Immunologist Anthony Fauci became known during the pandemic for his role as chief health advisor at the White House during the pandemic.
At the age of 81, the director of the National Institute of Allergy and Infectious Diseases (NIAID), linked to the US National Institute of Health, has not gone a day in the last almost three years without having to fight false information about Covid-19.
From the origin of the coronavirus, to the possible forms of infection and the effects of vaccines, the immunologist was a forceful voice in the fight against misinformation and was even attacked by supporters of the former republican president, Donald Trump, who was against the protection measures against the disease.
After 54 years serving as a director at the federal agency, Fauci will step down on December 31. In an interview with the editor-in-chief of the scientific journal Science, Holden Thorp, he states that the best way to combat fake news is with a “flood of true information”.
When the AIDS epidemic hit during the 1980s, Fauci was already at the head of NIAID and there were many deniers of the global health emergency. The researcher, however, considers today’s difficulties for communication in health to be much greater.
“The difference now is the impact of social media as a vehicle for disinformation. Many people spend energy and effort creating disinformation content, almost as if they have no other activity, while those who need to fight fake news are swamped with other activities. in your day-to-day life,” he said.
Despite efforts, the fight can sometimes seem unbalanced. That’s because episodes of top-rated podcast shows like Joe Rogan’s, when they feature a doctor who works on disinformation, have 100 million listeners, while the reach of an informative text on Science is rarely above a million readers. .
About this, Thorp states that the effort of science communicators is equivalent to climbing a very steep mountain. “We have a peak to climb, but it starts when we recognize that the error is not in how we communicate science, but that people only learn what they want. We need a new way of communicating to pique the interest of those who don’t have scientific background ,” he said in an email to Sheet🇧🇷
While Covid has popularized many ideas and concepts previously restricted to science, education is crucial to both. For Fauci, understanding how the scientific process works, of hypothesis elaboration, experimentation, data analysis, presentation of results and peer review (the so-called peer review) already indicates that science always needs to be put to the test.
“Non-scientist people think that science is something immutable. So if you say something today and, a month later, the evidence changes, then you also change your thinking. And with the evolution of thinking you have the change in recommendations, guidelines and individual choices,” said Fauci.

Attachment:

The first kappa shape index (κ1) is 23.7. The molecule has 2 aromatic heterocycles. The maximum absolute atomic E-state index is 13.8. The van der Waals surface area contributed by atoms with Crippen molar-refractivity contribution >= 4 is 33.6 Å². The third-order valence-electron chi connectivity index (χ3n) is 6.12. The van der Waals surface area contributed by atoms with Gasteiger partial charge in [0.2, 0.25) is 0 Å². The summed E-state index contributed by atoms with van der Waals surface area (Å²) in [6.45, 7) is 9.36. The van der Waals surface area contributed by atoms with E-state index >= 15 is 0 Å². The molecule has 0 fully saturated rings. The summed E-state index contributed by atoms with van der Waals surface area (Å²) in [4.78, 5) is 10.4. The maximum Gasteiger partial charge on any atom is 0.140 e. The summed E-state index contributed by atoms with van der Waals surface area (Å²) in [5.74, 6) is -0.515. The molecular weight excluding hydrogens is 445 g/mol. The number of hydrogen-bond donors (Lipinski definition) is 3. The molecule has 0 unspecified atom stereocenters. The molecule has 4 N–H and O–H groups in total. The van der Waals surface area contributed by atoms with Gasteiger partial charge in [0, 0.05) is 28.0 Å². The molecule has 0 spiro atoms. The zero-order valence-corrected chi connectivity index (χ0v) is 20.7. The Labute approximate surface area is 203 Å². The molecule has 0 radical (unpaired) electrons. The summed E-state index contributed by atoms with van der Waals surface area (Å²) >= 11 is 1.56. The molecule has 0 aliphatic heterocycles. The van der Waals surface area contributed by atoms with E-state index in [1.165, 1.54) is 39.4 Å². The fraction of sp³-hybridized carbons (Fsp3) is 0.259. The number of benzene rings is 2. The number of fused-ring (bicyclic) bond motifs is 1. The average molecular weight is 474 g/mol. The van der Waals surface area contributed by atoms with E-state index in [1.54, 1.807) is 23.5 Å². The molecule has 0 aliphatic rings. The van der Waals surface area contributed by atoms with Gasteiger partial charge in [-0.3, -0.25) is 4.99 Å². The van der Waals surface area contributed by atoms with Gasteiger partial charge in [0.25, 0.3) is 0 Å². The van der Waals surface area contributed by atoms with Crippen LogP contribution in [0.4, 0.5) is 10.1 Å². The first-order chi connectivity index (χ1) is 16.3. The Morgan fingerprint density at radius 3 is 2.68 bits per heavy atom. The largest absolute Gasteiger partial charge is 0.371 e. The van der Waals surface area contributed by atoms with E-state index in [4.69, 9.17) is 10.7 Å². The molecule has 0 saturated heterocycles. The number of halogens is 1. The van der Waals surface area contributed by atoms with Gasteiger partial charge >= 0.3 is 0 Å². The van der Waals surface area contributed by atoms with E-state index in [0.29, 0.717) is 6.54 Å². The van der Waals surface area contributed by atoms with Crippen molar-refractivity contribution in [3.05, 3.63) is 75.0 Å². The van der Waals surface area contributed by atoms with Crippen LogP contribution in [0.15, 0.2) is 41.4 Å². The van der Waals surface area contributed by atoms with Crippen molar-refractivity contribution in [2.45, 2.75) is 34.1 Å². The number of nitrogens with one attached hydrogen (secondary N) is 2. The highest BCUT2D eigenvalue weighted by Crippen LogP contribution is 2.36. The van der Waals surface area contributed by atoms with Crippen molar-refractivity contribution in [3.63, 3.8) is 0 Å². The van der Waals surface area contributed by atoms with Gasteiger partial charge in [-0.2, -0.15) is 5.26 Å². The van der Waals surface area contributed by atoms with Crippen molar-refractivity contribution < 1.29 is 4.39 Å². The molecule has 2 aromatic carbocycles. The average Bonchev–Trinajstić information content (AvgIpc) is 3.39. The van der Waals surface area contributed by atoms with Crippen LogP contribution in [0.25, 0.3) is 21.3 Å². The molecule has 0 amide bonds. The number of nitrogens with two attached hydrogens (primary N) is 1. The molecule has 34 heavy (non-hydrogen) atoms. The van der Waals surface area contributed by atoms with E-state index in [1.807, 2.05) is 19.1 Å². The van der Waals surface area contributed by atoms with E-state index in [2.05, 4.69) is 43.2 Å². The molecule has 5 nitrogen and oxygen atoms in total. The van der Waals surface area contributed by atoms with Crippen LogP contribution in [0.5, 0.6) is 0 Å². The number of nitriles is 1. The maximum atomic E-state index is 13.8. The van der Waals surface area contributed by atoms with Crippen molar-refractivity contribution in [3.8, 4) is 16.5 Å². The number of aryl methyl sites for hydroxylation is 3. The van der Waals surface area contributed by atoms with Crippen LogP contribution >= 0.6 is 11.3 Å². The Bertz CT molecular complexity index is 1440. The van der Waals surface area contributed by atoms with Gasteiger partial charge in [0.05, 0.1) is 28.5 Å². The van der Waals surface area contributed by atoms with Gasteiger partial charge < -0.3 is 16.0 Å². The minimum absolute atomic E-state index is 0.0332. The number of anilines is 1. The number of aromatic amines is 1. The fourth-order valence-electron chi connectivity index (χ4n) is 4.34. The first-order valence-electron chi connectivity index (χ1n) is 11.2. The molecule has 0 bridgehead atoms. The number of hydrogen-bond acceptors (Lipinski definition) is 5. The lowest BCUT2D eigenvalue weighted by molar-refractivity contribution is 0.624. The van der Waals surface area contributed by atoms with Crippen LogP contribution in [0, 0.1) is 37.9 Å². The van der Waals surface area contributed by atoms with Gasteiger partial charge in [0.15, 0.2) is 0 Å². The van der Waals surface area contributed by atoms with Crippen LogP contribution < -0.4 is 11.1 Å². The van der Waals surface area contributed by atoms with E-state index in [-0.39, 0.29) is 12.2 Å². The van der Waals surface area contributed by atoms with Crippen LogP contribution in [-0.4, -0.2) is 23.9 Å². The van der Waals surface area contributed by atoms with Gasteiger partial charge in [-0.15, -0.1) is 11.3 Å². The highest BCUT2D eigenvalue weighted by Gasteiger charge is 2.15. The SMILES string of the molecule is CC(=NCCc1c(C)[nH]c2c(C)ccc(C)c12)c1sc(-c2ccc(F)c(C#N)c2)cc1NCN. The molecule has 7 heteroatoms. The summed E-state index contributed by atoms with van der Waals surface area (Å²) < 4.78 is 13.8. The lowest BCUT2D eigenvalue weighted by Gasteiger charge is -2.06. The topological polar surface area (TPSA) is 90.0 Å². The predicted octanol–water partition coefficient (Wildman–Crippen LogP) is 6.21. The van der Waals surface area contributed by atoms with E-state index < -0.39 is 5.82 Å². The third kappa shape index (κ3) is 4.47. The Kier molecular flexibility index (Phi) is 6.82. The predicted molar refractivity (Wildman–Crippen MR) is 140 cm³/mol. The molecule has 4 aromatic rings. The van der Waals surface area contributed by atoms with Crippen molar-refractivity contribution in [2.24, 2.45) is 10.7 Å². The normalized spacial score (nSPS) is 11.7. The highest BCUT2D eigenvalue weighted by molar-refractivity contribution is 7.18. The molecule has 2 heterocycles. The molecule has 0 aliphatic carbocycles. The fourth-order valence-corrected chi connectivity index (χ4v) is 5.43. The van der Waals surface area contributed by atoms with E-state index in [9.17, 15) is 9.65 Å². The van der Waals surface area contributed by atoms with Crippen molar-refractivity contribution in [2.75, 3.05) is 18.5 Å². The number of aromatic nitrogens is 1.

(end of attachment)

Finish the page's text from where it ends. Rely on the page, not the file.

Many people spend energy and effort creating misinformation content, almost as if they have no other activity, while those who need to fight fake news are swamped with other activities in their daily lives.
“We always need to leave the door open — not to change our minds empirically, but to change in the face of new evidence.”
This change in evidence was even a constant during the pandemic. If before, in the first months of the pandemic, many forecasts imagined that the coronavirus was a virus with a low mutation rate and that it would mainly affect older and immunocompromised individuals, two years and nine months after the official start of the pandemic situation, we know how it all has changed.
Reinfections, the variants of Sars-CoV-2 that emerged, the effectiveness of vaccines that behaved differently against the new strains, the long Covid itself, all this put to the test the scientific knowledge of respiratory viruses until then.
In addition, the proliferation of specialists commenting on the topic, often with different views on what constitutes scientific evidence and what does not, further hindered the debate.
Fauci remembers the Great Barrington letter, a document that was known to contain the signatures of more than 6,000 scientists advocating for the end of Covid restrictions, and which was later shown to have many of them having undeclared conflicts of interest.
Fauci’s own position against the declaration –for medical-sanitary reasons, not political-partisan reasons– generated criticism and comments that he would be arrogant and oppose other scientists. “Many of the scientists who signed on had no background in virology or epidemiology. You don’t want to be anyone’s dispute, but when there are things that aren’t true being said, it’s hard [ficar parado]”, said.
Read the full interview on the Science page.
I have worked as a journalist for over 8 years. I have written for many different news outlets, including the New York Times, Wall Street Journal and CNN. I have also published my own book on the history of the world. I am currently a freelance writer and editor, and I am always looking for new opportunities to write and edit interesting content.